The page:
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Are you plotting to buy a new home? homes & living.

Byline: Ann Evans

THE house where Guy Fawkes and his co-conspirators plotted their attack on the Houses of Parliament is up for sale.

The current owners have lovingly restored the former inn in Dunchurch. But now they are moving on.

ANN EVANS takes a peek behind closed doors at the house with secrets hidden into its walls.

REMEMBER, remember, the fifth of November, gunpowder treason and plot.

Gabrielle and Janus Cooper certainly have good reason to remember the date, as November three years ago, they bought Guy Fawkes's House.

It was originally the Old Lion Inn, the notorious place were Guy Fawkes and his conspirators plotted to blow up the Houses of Parliament in 1605.

The couple with their children - three-year-old James and three-month-old Rebecca - bought the Grade-II listed building in The Square, Dunchurch, and over the last few years have completely renovated it.

They have given it the facelift it badly needed - without losing any of its historic features such as the stables and barn with its manger, a pump well, a dairy room where meat would have been hung and which still has the old meat hooks.

There's a Victorian loo and even a pane of glass in one window which a workman called S Neville scratched his name into in June 1898.

"When I first set foot in the house, I felt that it had such a lovely feel to it," said Gabrielle who is originally from Essex.

"But nothing had been done to it for 50 years. I just sort of felt sorry for it, you just wanted to make it better really.

"It has these lovely big old timber beams but they'd been covered in wallpaper, and we stripped off 12 layers of paper before we reached the beams."

For the past 400 years the beautiful old building has had many uses from being a coaching inn to a farmhouse and farm shop.

"It's lovely and fascinating to live in a house that's been here so long, it has such character," continued Gabrielle whose husband Janus is a local man and attended Rugby School as a boy.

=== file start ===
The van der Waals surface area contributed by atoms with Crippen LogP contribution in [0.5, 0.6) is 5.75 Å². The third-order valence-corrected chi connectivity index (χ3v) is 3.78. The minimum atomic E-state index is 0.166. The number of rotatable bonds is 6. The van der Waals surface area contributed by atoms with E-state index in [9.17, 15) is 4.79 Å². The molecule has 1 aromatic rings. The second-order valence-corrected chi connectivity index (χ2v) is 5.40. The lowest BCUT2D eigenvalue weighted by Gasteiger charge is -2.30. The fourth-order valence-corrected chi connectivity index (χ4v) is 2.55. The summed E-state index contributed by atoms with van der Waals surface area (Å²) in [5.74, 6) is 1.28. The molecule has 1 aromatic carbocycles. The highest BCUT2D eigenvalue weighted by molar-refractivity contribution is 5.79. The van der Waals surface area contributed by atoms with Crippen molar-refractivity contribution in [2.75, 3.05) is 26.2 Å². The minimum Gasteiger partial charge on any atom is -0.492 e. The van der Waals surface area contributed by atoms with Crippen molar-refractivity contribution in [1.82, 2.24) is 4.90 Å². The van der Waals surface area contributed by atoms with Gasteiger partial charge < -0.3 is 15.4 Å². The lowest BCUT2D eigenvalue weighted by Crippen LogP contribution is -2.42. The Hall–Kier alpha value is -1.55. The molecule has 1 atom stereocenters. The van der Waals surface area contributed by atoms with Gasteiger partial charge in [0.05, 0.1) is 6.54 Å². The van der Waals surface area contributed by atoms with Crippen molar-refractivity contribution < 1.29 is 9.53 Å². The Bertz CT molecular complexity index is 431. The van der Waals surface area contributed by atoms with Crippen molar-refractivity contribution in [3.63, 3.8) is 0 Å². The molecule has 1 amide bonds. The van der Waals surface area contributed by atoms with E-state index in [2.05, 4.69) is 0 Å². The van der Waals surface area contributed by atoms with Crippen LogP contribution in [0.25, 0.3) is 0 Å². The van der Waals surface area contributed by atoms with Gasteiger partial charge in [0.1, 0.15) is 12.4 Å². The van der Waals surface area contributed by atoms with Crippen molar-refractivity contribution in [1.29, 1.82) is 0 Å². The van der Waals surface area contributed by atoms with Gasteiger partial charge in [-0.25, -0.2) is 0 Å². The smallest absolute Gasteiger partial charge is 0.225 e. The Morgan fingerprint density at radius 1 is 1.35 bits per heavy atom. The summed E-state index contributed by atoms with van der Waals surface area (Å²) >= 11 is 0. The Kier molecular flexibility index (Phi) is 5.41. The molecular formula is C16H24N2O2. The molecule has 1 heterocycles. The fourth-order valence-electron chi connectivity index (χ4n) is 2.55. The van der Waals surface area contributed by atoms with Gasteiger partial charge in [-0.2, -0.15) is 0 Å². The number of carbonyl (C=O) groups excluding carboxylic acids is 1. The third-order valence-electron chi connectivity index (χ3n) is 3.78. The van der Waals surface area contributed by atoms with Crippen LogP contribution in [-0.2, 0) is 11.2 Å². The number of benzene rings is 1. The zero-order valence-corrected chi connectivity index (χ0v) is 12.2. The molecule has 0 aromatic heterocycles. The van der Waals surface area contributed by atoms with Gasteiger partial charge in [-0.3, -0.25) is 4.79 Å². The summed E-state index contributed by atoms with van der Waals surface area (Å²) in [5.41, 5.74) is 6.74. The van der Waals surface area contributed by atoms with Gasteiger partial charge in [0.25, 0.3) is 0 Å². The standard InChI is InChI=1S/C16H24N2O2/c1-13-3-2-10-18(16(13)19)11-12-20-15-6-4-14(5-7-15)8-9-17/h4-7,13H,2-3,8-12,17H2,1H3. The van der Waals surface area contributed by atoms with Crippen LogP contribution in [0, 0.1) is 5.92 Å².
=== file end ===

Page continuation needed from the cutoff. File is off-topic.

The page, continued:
"Other places have been destroyed by wars but this house is still standing. Even the earthquake a few years ago didn't shake it."

And with so many people having lived in the house, it's not really surprising that a ghost or two may still be around.

Gabrielle said: "Personally, I'm not sensitive to things like ghosts although my son saw somebody out the back when there wasn't anyone there, and my sister won't sleep in a particular bedroom.

"But my daughter sleeps in the haunted bedroom and she's quite happy. I'm sure she'd let me know if she wasn't!"

The room where the conspirators are thought to have met is now the family's shower room, but down in the cellars there's the bricked-up entrances to two underground tunnels - one which led to the Green Man pub and another to the church.

For Guy Fawkes however, there was no escape.

He was captured, the plot to blow up Parliament was foiled, and Fawkes met a grisly end on the gallows after being found guilty of treason to the King.

As for Gabrielle and Janus, they have the house up for sale for pounds 850,000 since another property which interests them has come on the market.

However, Gabrielle says she has pangs about leaving Guy Fawkes's house.

"It's a lovely, warm home and it will be really sad to go."

Remember, remember, the fifth of November

On November 5, 1605, soldiers discovered a man called Guy Fawkes in cellars under the Houses of Parliament.

With him were between 20 and 36 barrels of gunpowder.

He was arrested and tortured.

Finally Fawkes and his fellow conspirators were executed as traitors.

The following year it became custom for the King and Parliament to commission a sermon to commemorate the event.

This practice, together with the nursery rhyme, Remember remember the fifth of November, gunpowder treason and plot... ensures that the crime would never be forgotten.

Experts have since estimated that had Guy Fawkes' plan worked, with the amount of gunpowder he had would have caused chaos and devastation over a 490-metre radius.

It would have destroyed Westminster Hall and the Abbey with streets as far away as Whitehall suffering damage.


HISTORIC FEATURES: Gabrielle Cooper and her three-year-old son James at their home, the Grade-II listed building in Dunchurch, known as the house where Guy Fawkes and his conspirators plotted to blow up the Houses of Parliament in 1605, Picture: MARK RADFORD HIDDEN PASSAGES: The Coopers have lovingly restored the house without losing any of its historic features such as the stables and barn with its manger, a pump well, a dairy room where meat would have been hung and which still has the old meat hooks. Pictured (above) is one of the house's hidden passages, the living room with its original beams, one of the huge hallways and (left) the bathroom, thought to be the room the gunpowder plotters used ARRESTED: Guy Fawkes
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Publication:Coventry Evening Telegraph (England)
Date:Jun 17, 2005
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